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Alexandru, I. Arteriovenous and Cavernous Malformations. Encyclopedia. Available online: (accessed on 23 April 2024).
Alexandru I. Arteriovenous and Cavernous Malformations. Encyclopedia. Available at: Accessed April 23, 2024.
Alexandru, Ioan. "Arteriovenous and Cavernous Malformations" Encyclopedia, (accessed April 23, 2024).
Alexandru, I. (2021, June 17). Arteriovenous and Cavernous Malformations. In Encyclopedia.
Alexandru, Ioan. "Arteriovenous and Cavernous Malformations." Encyclopedia. Web. 17 June, 2021.
Arteriovenous and Cavernous Malformations

Brain arteriovenous malformations (BAVMs) are predominantly congenital vascular disorders that may arise anywhere inside of the central nervous system. They are comprised of one or more arterial feeders supplying a vascular nidus, and one or more draining veins. The nidus itself represents the site where arterial blood is shunted directly into the venous system without an interpolating network of capillaries.

brain arteriovenous malformations cerebral cavernous malformations microRNA

1. Introduction

Brain arteriovenous malformations (BAVMs) are predominantly congenital vascular disorders that may arise anywhere inside of the central nervous system [1][2][3][4][5][6]. The nidus itself represents the site where arterial blood is shunted directly into the venous system without an interpolating network of capillaries. As a result, the blood flows at high pressure through these lesions, making them susceptible to hemorrhagic rupture, this being their most common form of presentation. A small number have also been described as appearing later in life after a different cerebral injury (trauma, infection, stroke, tumors, etc.), making their pathophysiology and genetic determination all the more intriguing and poorly understood [7][8].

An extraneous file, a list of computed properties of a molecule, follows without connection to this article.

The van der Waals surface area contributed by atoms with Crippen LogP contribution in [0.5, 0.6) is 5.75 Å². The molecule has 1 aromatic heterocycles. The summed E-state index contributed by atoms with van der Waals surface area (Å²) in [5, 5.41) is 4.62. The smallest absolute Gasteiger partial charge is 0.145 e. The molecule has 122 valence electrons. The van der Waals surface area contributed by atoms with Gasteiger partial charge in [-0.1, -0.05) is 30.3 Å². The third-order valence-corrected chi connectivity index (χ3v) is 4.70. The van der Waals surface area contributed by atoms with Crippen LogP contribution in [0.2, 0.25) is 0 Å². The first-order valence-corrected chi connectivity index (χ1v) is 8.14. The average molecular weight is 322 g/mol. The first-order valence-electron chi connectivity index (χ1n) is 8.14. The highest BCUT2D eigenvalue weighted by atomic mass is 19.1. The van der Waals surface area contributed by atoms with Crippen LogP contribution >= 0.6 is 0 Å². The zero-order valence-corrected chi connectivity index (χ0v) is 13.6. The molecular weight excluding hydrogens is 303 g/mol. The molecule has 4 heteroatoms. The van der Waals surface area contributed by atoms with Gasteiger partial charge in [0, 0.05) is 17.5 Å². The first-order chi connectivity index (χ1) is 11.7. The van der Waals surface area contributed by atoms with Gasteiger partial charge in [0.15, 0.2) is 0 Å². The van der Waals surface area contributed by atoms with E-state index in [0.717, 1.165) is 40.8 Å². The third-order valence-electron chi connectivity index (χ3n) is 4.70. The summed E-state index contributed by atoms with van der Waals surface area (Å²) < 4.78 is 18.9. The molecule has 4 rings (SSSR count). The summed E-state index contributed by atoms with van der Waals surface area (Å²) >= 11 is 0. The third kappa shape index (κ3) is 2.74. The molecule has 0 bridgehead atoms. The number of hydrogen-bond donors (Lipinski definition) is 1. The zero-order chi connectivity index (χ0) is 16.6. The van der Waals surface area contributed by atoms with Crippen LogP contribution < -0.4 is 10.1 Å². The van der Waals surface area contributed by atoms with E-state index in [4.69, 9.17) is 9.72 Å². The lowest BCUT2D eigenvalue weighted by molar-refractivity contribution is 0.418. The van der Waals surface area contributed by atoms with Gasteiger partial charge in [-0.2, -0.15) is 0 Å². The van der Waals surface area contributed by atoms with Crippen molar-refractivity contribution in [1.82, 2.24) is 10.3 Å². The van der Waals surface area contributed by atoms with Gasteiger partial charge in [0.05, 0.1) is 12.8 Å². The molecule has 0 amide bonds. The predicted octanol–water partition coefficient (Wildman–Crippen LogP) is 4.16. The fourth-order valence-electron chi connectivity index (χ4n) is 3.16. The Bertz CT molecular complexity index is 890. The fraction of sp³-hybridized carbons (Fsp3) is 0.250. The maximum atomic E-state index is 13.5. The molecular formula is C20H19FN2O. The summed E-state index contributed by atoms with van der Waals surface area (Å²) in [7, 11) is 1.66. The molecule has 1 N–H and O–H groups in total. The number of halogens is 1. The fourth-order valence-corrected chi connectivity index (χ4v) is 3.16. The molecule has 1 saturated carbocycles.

Cerebral cavernous malformations (CCMs), or cavernomas, are vascular lesions that, unlike BAVMs, are generally small and well-delineated, with a low blood flow within them [9][10][11][12][13]. They are mostly asymptomatic and discovered incidentally on imaging studies; however, they can present via epilepsy or hemorrhagic stroke. The sporadic occurrence of CCMs typically denotes a single isolated lesion possibly linked to a developmental venous anomaly (DVA), whereas the familial variety leads to the formation of multiple lesions spread diffusely within the brain. Both BAVMs and CCMs can be effectively treated via microsurgical resection, ensuring symptomatic control and prevention of any future hemorrhage occurring from these lesions.

MicroRNAs (miRNA or miR) represent short strands of non-coding ribonucleic acid (RNA), approximately 20–22 nucleotides long, with the capacity to regulate the expression of target genes via the complete or partial binding onto their respective complementary sequences [14][15][16][17][18][19]. As a result, they hamper translation while also stimulating mRNA degradation. Currently, there is a shortage of data concerning the multitude of roles miRNAs play in the pathophysiology of AVMs and CCMs. In the following, we will present a summary of the miRNAs discovered to be dysregulated in these vascular pathologies, along with the pathways affected in other.

2. Methods

We explored the electronic databases of Medline (PubMed, PubMed Central) by employing various permutations of the terms and idioms: ‘arteriovenous malformation’, ‘AVM’, and ‘BAVM’, or ‘cavernous malformation’, ‘cavernoma’, and ‘cavernous angioma’ on the one hand, and ‘microRNA’, ‘miRNA’, and ‘miR’ on the other. Afterward, using cross-reference search, we then evaluated further articles pertaining to the individual miRNAs found in other cerebral diseases. We have considered both clinical studies on adult human patients and their pathological specimens, regardless of design, as well as experimental studies performed in vitro and in vivo. This non-systematic review may be significant in light of the increasing interest in the effective management and understating of cerebral vascular malformations.

3. microRNAs Involved in Cerebral Vasculogenesis and Angiogenesis